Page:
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I.T in practice: Shooting the messenger

Every Issue

Cite as: (2007) 81(7) LIJ, p. 96

Technology makes the generating of reports easier, but is not responsible for the content of those reports.

It was a three-line memo that triggered an avalanche of activity that ultimately proved to be an expensive and time-consuming exercise for the practice.

The memo read: “More than ever I am seeing our practice management system as difficult to operate and not fulfilling my needs. Hence, I think the time has come to head in a new direction. To that end I am examining options”.

This email, sent from a firm’s managing partner to the IT consultant supporting the legal practice management system (LPMS) has a significant history and context.

This firm had restructured about two years previously, so that the operation of a service trust was wound down, and all practice operations were brought under a single financial operating entity.

Having operated under the previous structure for many years, the managing partner assumed that the practice profit distributions would continue in much the same fashion, although they would come from a slightly different source.

However, for this practice, there had been a steady decline in profits over recent years. Competitors (legal and non-legal), increased staff costs and new larger premises were just a few of the reasons.

After the “not fulfilling my needs” statement, the firm’s administrative staff undertook a relatively exhaustive review available of LPMS solutions.

Requirements lists were constructed and costs were estimated. Potential vendors were interviewed and shortlisted. A lead vendor was identified.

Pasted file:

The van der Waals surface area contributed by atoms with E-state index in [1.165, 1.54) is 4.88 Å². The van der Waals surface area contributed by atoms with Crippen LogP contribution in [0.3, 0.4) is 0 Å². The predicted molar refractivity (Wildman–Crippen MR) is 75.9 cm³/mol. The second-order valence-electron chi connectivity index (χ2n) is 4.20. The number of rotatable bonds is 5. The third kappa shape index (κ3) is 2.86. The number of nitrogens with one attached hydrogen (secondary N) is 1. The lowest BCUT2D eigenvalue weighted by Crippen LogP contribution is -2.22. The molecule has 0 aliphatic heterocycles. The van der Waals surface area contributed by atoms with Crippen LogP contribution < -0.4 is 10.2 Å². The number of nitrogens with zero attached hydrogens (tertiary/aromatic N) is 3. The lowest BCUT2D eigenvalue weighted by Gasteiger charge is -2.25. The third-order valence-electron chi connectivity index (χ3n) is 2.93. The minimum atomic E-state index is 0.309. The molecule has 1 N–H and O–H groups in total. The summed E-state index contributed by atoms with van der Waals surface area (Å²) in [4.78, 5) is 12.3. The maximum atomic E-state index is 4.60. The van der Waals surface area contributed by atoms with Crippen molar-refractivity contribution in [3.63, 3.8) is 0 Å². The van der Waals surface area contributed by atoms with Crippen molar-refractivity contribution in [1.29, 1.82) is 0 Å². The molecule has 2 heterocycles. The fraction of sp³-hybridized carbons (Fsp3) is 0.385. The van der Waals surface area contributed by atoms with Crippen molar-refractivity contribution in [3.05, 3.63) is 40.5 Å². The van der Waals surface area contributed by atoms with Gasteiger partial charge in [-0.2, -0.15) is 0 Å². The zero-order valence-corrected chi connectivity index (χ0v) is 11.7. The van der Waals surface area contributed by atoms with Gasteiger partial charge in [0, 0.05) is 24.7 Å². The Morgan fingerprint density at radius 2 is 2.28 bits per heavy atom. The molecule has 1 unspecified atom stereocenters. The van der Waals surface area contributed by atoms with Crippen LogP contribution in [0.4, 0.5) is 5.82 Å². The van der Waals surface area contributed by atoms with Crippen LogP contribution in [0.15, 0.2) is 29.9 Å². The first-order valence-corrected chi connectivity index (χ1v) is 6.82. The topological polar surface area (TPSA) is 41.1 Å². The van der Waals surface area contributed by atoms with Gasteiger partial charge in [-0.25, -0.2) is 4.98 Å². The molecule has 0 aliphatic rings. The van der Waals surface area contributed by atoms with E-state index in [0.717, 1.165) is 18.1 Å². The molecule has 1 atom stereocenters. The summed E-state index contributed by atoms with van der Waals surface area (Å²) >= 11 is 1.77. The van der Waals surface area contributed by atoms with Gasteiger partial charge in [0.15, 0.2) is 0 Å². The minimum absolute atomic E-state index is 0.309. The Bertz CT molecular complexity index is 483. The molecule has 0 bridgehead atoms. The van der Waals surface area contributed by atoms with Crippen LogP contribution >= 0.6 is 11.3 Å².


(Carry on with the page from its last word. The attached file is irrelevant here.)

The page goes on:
However, during the course of the project, two things became obvious.

The first was that the cost of the change-over of systems would run well into six figures.

The second, and probably more significant, was that the functional gains to be had from any new LPMS were marginal at best when compared to the firm’s currently-operating reliable, feature-rich system.

The mismatch between the managing partner’s perception of need fulfilment and that of the administrative staff came to a head when the main shortlisted vendor suggested that the firm should not change systems as there was not real incremental commercial gain to be had.

Although the vendor appeared to be acting against his self-interest, he was professional enough to recognise that moving from a well-accepted and functioning LPMS to a new system would create more problems than it would solve.

The time had come to confront the managing partner regarding the systems selection process.

After a lengthy partners’ meeting, it became evident that the managing partner had never used the existing LPMS and that his “not fulfilling my needs” statements were based on the content of the financial reports produced for him by staff.

Further, these reports were showing the practice’s declining profits, which were at odds with his expectations of available profit drawings based on activities via the previous service trust setup.

So, the “needs” really related to the content of the data presented – not enough profit.

This example shows what often happens when technology is involved in any process in a firm – something that does not appear to be working organisationally is occasionally sheeted home to the “ghost in the machine”.

Breaking this down into detail can often reveal a misperception of how things work.

What may first appear as a need for an upgraded system may only be an opportunity for training, a poorly specified job description, or sometimes even just a loose plug.

ADAM REYNOLDS is the principal of Proficio, an independent IT consulting firm. For more I.T. in practice information, see the contributions of the LIV Legal Practice Management Committee and IT e-Marketing department at

“To do” List

  • If there is a perception of needs not being fulfilled by the LPMS, drill down to the detail of these statements.
  • Delineate LPMS problems into “content” issues and “form/process” issues. The latter relates to the LPMS itself, the former relates to the data that is being entered. The solution to each of these problems is entirely different.
  • Ensure that users of LPMS information are also users of the LPMS itself.
  • Link LPMS training with training on how to use reports that are being produced by the LPMS.


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